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Introducing... Orlando Bloom!

We are often told we work hard and that it is important to take breaks, see new things, make time for ourselves. We agree, so we went ahead and traveled to Orlando, Florida this past week for the experience of a lifetime with our family! We planned for a year to take the kids to Disney World. We visited Magic Kingdom and Epcot during our visit, and boy did we have fun! I can't imagine a better day, especially at Magic Kingdom. We rode everything we wanted to, and had a total "yes" day from treats to toys and then some. We felt like we won the lottery, for sure.

Anytime you play, you gotta pay though...

When we left the cabin, the snow was gone, and the weather was mild. We prepared the house and ranch, planned ahead for the store and got extra helping hands to get us through the week while we were away.

Of course, things did not go as planned.

While our time in Orlando was going swimmingly, things back home turned cold, snowy, icy and powerless. No power also means no water, which is not ideal when there are stock tanks to fill! The "Amazing Ava" (Ava Quintella - you see her at the Feed & Seed often!) as I am now calling her for the rest of time, not only farm-sat and house-sat for us, but she kept the store moving flawlessly. When the power went out, she managed things without complaint. My father-in-law and brother assisted with the outage, starting the generator and wrangling a loose calf that escaped under the fence that was down due to the power outage. My brother and sister-in-law along with a group of pals all came to provide an assist with the calf who was running all over the yard and made it out more than once. Hoping that all of the drama would stop there, early in the week, we took a deep breath and tried to let the relaxation commence... UNTIL....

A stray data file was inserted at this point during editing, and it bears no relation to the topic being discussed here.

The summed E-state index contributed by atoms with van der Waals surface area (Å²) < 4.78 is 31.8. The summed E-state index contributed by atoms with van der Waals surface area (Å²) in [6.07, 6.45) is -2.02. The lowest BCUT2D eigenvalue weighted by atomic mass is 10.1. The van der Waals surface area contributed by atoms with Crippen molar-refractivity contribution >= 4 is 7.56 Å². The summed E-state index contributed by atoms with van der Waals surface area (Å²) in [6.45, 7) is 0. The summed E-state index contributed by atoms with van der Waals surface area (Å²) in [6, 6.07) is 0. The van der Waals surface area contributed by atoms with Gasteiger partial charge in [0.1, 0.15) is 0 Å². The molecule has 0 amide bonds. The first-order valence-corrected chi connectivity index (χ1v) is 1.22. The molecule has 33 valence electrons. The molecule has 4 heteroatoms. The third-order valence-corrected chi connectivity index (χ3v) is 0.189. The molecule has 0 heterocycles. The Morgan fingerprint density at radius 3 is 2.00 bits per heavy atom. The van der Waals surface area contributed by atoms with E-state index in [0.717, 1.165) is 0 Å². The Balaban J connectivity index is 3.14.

One of our heifers (Petunia) began to give birth. Being her first calf, she had been showing signs but zero progress for a month. It was a bit of a gamble, and we had hoped she'd give birth before we left, but no such luck. We had penned her up before we left so she'd be easy to tend to in the event of an emergency - but we'd really banked on that not taking place.

(Petunia- middle right of this photo) We should have known better. Naturally, it started happening as our family arrived for a big night out at Ole' Red, the Blake Shelton Line Dance Bar and Restaurant in Orlando (a fitting scene). Amazing Ava got Rancher Rob on the phone and he was in and out of the meal getting updates. Our driver for the Feed & Seed, Andrew Bloom, arrived on scene as the clock started ticking... The calf hadn't moved along as fast as needed for a safe birth, so it was time to start pulling. Thanking God that Andrew has had experience with this before, we felt confident he could get the (dirty, wet, cold, difficult) job done.

We waited in the restaurant with baited breath. I don't think we took a breath until the call came - the calf arrived!